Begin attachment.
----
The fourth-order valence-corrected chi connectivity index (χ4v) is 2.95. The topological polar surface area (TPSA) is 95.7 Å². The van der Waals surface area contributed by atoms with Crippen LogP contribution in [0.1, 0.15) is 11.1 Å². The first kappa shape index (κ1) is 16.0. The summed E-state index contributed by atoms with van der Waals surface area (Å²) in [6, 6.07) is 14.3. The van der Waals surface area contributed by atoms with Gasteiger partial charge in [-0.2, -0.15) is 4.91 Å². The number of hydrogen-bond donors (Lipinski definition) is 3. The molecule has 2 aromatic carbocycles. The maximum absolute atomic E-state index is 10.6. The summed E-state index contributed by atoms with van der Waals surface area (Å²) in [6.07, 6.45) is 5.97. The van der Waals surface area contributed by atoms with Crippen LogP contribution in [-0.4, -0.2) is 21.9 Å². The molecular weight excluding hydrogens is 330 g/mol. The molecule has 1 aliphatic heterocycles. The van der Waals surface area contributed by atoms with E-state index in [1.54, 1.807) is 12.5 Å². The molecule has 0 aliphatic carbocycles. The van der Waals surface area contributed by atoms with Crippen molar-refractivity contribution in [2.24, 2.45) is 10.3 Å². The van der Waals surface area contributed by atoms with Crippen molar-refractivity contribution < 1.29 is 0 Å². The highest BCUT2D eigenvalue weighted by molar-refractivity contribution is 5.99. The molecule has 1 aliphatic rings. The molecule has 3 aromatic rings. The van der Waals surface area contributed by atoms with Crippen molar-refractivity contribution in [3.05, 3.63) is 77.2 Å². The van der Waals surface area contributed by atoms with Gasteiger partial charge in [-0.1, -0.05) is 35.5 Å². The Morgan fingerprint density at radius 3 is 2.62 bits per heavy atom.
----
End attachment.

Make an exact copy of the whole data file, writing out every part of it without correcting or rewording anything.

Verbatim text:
The fourth-order valence-corrected chi connectivity index (χ4v) is 2.95. The topological polar surface area (TPSA) is 95.7 Å². The van der Waals surface area contributed by atoms with Crippen LogP contribution in [0.1, 0.15) is 11.1 Å². The first kappa shape index (κ1) is 16.0. The summed E-state index contributed by atoms with van der Waals surface area (Å²) in [6, 6.07) is 14.3. The van der Waals surface area contributed by atoms with Gasteiger partial charge in [-0.2, -0.15) is 4.91 Å². The number of hydrogen-bond donors (Lipinski definition) is 3. The molecule has 2 aromatic carbocycles. The maximum absolute atomic E-state index is 10.6. The summed E-state index contributed by atoms with van der Waals surface area (Å²) in [6.07, 6.45) is 5.97. The van der Waals surface area contributed by atoms with Crippen LogP contribution in [-0.4, -0.2) is 21.9 Å². The molecular weight excluding hydrogens is 330 g/mol. The molecule has 1 aliphatic heterocycles. The van der Waals surface area contributed by atoms with E-state index in [1.54, 1.807) is 12.5 Å². The molecule has 0 aliphatic carbocycles. The van der Waals surface area contributed by atoms with Crippen molar-refractivity contribution in [2.24, 2.45) is 10.3 Å². The van der Waals surface area contributed by atoms with Crippen molar-refractivity contribution < 1.29 is 0 Å². The highest BCUT2D eigenvalue weighted by molar-refractivity contribution is 5.99. The molecule has 1 aliphatic rings. The molecule has 3 aromatic rings. The van der Waals surface area contributed by atoms with Crippen molar-refractivity contribution in [3.05, 3.63) is 77.2 Å². The van der Waals surface area contributed by atoms with Gasteiger partial charge in [-0.1, -0.05) is 35.5 Å². The Morgan fingerprint density at radius 3 is 2.62 bits per heavy atom.